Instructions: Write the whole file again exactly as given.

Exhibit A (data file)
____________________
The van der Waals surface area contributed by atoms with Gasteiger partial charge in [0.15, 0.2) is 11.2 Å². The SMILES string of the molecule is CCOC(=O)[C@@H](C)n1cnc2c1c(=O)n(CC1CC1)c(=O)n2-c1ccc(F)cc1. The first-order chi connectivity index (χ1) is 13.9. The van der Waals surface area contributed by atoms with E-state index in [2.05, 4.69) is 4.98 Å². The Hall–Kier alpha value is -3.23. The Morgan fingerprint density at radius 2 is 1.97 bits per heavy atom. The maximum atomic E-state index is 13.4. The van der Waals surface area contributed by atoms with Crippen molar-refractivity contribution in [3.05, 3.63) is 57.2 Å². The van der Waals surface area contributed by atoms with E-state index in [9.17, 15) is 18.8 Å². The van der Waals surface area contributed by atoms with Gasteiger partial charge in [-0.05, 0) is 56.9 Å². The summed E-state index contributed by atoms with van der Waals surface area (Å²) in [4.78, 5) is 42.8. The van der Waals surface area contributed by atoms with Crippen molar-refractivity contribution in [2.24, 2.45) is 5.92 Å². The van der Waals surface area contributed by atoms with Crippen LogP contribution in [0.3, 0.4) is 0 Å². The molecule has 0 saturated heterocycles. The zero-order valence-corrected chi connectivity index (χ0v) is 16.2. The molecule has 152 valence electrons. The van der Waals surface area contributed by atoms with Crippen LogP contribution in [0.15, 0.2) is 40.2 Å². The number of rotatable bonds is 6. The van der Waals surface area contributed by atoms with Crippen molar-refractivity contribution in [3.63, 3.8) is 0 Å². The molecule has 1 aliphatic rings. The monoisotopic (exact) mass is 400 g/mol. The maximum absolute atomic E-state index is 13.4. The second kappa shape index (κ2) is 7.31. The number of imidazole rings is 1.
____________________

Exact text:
The van der Waals surface area contributed by atoms with Gasteiger partial charge in [0.15, 0.2) is 11.2 Å². The SMILES string of the molecule is CCOC(=O)[C@@H](C)n1cnc2c1c(=O)n(CC1CC1)c(=O)n2-c1ccc(F)cc1. The first-order chi connectivity index (χ1) is 13.9. The van der Waals surface area contributed by atoms with E-state index in [2.05, 4.69) is 4.98 Å². The Hall–Kier alpha value is -3.23. The Morgan fingerprint density at radius 2 is 1.97 bits per heavy atom. The maximum atomic E-state index is 13.4. The van der Waals surface area contributed by atoms with Crippen molar-refractivity contribution in [3.05, 3.63) is 57.2 Å². The van der Waals surface area contributed by atoms with E-state index in [9.17, 15) is 18.8 Å². The van der Waals surface area contributed by atoms with Gasteiger partial charge in [-0.05, 0) is 56.9 Å². The summed E-state index contributed by atoms with van der Waals surface area (Å²) in [4.78, 5) is 42.8. The van der Waals surface area contributed by atoms with Crippen molar-refractivity contribution in [2.24, 2.45) is 5.92 Å². The van der Waals surface area contributed by atoms with Crippen LogP contribution in [0.3, 0.4) is 0 Å². The molecule has 0 saturated heterocycles. The zero-order valence-corrected chi connectivity index (χ0v) is 16.2. The molecule has 152 valence electrons. The van der Waals surface area contributed by atoms with Crippen LogP contribution in [0.15, 0.2) is 40.2 Å². The number of rotatable bonds is 6. The van der Waals surface area contributed by atoms with Crippen molar-refractivity contribution in [3.63, 3.8) is 0 Å². The molecule has 1 aliphatic rings. The monoisotopic (exact) mass is 400 g/mol. The maximum absolute atomic E-state index is 13.4. The second kappa shape index (κ2) is 7.31. The number of imidazole rings is 1.